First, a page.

Twitter continues to grow and be a major source of news and connection for millions of people.
I remember in they early days when everyone thought it was no more than a fad. Twitter has definitely moved past the fad stage and you can’t turn on your radio or television without someone sharing their twitter handle. The same is true for all print materials and other forms of advertisements.
Twitter has many great uses, and one of them is it can be used to make a difference.
The great thing about Twitter making a difference is it’s not Twitter at all, it’s the people.
That’s right—you and I along with everyone else who has a Twitter account are the ones who have the ability to make a difference.
10 Ways You Can Use Twitter to Make a Positive Impact
1. Share a Quote:
There is something about quotes that seem to have a profound impact on people and the way they think.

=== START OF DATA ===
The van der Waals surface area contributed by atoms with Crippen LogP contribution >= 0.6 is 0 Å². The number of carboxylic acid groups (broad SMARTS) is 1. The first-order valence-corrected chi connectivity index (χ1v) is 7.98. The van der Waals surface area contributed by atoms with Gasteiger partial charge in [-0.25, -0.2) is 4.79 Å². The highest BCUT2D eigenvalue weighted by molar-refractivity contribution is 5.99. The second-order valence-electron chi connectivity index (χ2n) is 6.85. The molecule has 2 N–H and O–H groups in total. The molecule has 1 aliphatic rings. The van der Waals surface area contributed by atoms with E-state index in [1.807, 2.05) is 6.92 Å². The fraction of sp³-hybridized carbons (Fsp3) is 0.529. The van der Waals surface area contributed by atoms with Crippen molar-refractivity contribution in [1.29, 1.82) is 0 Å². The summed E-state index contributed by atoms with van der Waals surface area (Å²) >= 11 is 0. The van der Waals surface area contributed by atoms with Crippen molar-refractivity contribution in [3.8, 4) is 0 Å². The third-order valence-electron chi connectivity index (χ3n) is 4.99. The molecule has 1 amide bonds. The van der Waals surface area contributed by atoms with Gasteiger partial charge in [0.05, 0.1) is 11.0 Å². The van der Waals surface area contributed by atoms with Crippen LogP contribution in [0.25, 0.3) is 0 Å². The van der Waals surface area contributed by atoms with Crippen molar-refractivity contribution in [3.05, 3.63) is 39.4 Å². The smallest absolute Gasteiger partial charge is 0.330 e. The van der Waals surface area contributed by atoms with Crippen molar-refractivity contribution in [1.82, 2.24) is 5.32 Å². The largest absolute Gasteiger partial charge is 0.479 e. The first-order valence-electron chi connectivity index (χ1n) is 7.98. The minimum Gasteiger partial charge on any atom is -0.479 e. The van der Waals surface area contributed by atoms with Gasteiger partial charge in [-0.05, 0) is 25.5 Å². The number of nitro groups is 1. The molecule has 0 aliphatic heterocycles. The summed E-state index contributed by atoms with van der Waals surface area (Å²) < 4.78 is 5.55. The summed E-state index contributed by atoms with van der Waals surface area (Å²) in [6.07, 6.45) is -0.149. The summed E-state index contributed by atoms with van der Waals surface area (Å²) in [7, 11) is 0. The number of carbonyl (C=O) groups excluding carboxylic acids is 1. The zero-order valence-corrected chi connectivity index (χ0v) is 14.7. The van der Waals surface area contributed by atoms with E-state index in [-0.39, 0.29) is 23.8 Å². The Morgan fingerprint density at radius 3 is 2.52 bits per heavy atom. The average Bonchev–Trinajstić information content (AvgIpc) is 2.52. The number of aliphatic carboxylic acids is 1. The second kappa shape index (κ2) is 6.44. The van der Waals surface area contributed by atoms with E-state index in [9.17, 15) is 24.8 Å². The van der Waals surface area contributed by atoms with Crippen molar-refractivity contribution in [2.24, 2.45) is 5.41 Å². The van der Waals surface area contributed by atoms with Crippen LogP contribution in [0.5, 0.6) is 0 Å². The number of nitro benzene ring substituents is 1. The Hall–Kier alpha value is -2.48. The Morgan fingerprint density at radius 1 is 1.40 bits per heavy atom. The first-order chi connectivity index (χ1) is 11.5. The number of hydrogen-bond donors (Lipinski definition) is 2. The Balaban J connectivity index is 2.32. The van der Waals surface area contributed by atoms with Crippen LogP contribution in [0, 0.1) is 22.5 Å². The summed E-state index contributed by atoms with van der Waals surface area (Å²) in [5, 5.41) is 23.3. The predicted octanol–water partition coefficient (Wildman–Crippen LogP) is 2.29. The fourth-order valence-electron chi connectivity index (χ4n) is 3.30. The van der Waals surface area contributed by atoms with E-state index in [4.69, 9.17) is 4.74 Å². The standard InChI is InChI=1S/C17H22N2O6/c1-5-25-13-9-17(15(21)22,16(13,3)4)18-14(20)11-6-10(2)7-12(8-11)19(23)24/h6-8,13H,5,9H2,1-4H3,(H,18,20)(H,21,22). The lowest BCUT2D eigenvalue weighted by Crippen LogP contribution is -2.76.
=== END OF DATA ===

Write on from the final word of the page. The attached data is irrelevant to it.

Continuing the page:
Take a quote that’s somewhere in the 120-character range and the impact is elevated to an even higher level, and it’s definitely more memorable.
The great thing about quotes is that people love to retweet them and share them. Quotes have multiplication power, due to the fact that every quote speaks to each individual differently.
Here is a recent leadership quote I shared that will speak differently to everyone who reads it: “Leadership is based on a spiritual quality; the power to inspire, the power to inspire others to follow.” - Vince Lombardi
2. Share Scripture:
It’s always great to get nuggets of the living, breathing word of God in the world of Twitter.
It’s also nice to learn and connect with what other individuals, leaders, pastors and organizations are reading. Not only can I share Bible verses I’m reading, I can read countless other Bible verses in my timeline throughout the day.
In case you didn’t know, Twitter Is In The Bible.
By the good stuff, I’m referring to deals, favorites, coupons, promotions, Groupons, retweet-this-win-this, things that can benefit others. …
You know what I’m talking about—The Good Stuff.
"We're so afraid of failure. Sometimes it's a reflection on us, and we don't want to fail ourselves because if our kids fail, we fail."